Fourth reason why Bank Negara is morally and legally bound to honour dollar-for-dollar the policies of the 263,000 Mercantile policyholders

by Parliamentary Opposition Leader, DAP Secretary-General and MP for Tanjung, Lim Kit Siang, in Petaling Jaya on Monday, May 23, 1994:

Fourth reason why Bank Negara is morally and legally bound to honour dollar-for-dollar the policies of the 263,000 Mercantile policyholders

Yesterday, I gave three reasons why Bank Negara is morally and legally bound to honour dollar-for-dollar the policies of the 263,000 Mercantile Insurance policyholders, namely:

• Firstly, Bank Negara had advised Mercantile Insurance policyholders immediately after its takeover of the firm in April 1991 that they should not cancel their policies as Mercantile Insurance “can and will undertake to meet its obligations”.

• Secondly, Bank Negara had led the public to believe for over three years that with its takeover, of Mercantile insurance, it is safe for them to buy or renew policies with Mercantile. I have no doubt for instance that the overwhelming majority of the 263,000 Mercantile policies which are affected by the sudden cessation of Mercantile business on May 18 were bought or renewed in the last 12 months and there is at a single policy left which had been bought before the Bank Negara takeover in April 1991.

• Thirdly, Bank Negara had been negligent in taking over three years to decide that Mercantile should cease all business and suspend all payments.

There is a fourth reason why Bank Negara must be morally and legally bound to fully honour the 263,000 Mercantile insurance policies.

This is because only six weeks before it made the sudden announcement on May 17directing Mercantile Insurance to cease all business and suspend all payments to claimants and creditors, it had given a public assurance to insurance buyers and the 263,000 Mercantile insurance policyholders in particular that the solvency problem of Mercantile Insurance was being resolved.

This public assurance of the Bank Negara was given in the 1993 Report of the Director-General of Insurance (who is the Bank Negara Governor) which was made public in March this year.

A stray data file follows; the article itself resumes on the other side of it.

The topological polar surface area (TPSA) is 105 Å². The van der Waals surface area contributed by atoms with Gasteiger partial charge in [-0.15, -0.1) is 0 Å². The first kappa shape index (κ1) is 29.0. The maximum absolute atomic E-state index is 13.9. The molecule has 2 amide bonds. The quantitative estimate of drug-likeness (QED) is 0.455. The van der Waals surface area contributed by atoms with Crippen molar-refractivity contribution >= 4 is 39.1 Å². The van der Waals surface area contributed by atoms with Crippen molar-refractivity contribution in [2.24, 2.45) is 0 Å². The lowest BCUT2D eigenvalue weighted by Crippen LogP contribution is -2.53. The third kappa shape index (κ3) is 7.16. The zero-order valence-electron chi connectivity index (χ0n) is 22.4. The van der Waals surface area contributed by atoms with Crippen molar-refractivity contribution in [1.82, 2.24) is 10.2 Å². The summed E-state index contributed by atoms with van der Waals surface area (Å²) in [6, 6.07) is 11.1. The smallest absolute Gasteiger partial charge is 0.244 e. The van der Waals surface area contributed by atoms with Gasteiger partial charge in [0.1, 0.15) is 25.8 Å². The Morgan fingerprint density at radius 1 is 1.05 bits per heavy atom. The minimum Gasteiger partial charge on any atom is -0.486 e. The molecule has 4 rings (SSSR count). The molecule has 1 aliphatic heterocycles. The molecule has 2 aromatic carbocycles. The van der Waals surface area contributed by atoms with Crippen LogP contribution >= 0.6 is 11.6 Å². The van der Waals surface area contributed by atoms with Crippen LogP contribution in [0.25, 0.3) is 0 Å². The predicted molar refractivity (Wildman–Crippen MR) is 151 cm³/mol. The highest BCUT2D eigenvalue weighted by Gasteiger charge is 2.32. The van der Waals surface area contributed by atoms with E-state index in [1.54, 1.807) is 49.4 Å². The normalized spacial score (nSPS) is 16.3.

In the foreword to the 1993, insurance Report, dated March l, 1994, the then Bank Negara Governor, Tan Sri Jaffar Hussein in his capacity as Director-General of Insurance, made the following statement on ‘Solvency’ of insurance companies:

“Solvency. The solvency margin of the insurers improved in 1992 as a result of their enhanced capital bases, as well as better operating results. A total of eight insurers failed to meet the minimum solvency margin requirement with an aggre¬gate shortfall of RM691.8 million, compared with 11 insurers with a shortfall of RM911.7 million in 1991. Of the eight insurers, one had rectified fully its deficiency, while another partly recti¬fied its deficiency by injecting additional capital. One composite insurer disposed of its life business and utilised the proceeds to reduce the deficiency in its general business. The remaining five were at various stages of resolving their solvency problems.”

The message from the Bank Negara as on March 1, 1994 was very clear – that even Mercantile Insurance was resolving its ‘solvency problem’ and the insurance public should have no hesitation in continuing to buy or renew policies with Mercantile Insurance.

Bank Negara would be acting most irresponsibly if six weeks after giving such a satisfactory certificate of health to the insurance companies, including Mercantile Insurance Sdn. Bhd., it should deprive the 263,000 Mercantile policyholders of the full insurance protection they had bought in its proposal to wind up the company.

When Bank Negara first took over Mercantile Insurance in March 1991, there were reports that Bank Negara suspended four senior executives of Mercantile Insurance from their duties pending investigations on charges of mismanagement and claims of irregularities.

As there were no subsequent news in the last three years of anyone from Mercantile Insurance Sdn. Bhd. being charged in court, the public had been encouraged to believe that the problem at Mercantile Insurance Sdn. Bhd. was not that bad, and was definitely manageable and was being restored to a healthy financial stage by Bank Negara after the takeover.

Bank Negara owes the people and country a full explanation as to its stewardship of the Mercantile Insurance Sdn. Bhd. as it had clearly failed to act in the best interests of the policyholders in this case.

Why should the 263,000 innocent policyholders and some claimants be made to bear the brunt of the RM383.4 million deficiency of Mercantile Insurance Sdn. Bhd., when no been charged in court for criminal breach of trust or improprieties?

What has happened to the Bank. Negara investigations into the Bank Rakyat Merchant scandal?

This brings to mind the recent Bank Negara takeover of Rakyat Merchant Bankers Bhd. on March 3, because of 110 ficti¬tious accounts carrying a total loan approval of RM330 million and where these ‘phantom accounts’ eventually ended up in the pockets of two persons only.

There has been no further action or development in this RM330 million Rakyat Merchant Bankers Bhd. phanton loans scandal.

Is this going to be another case, like the RMM383.4 million Mercantile Insurance Sdn. Bhd. solvency deficiency scandal where there are no ‘criminals’ but where the innocent public – like the 263,000 policyholders – who will have to pay the price for such corporate crimes and irresponsibility?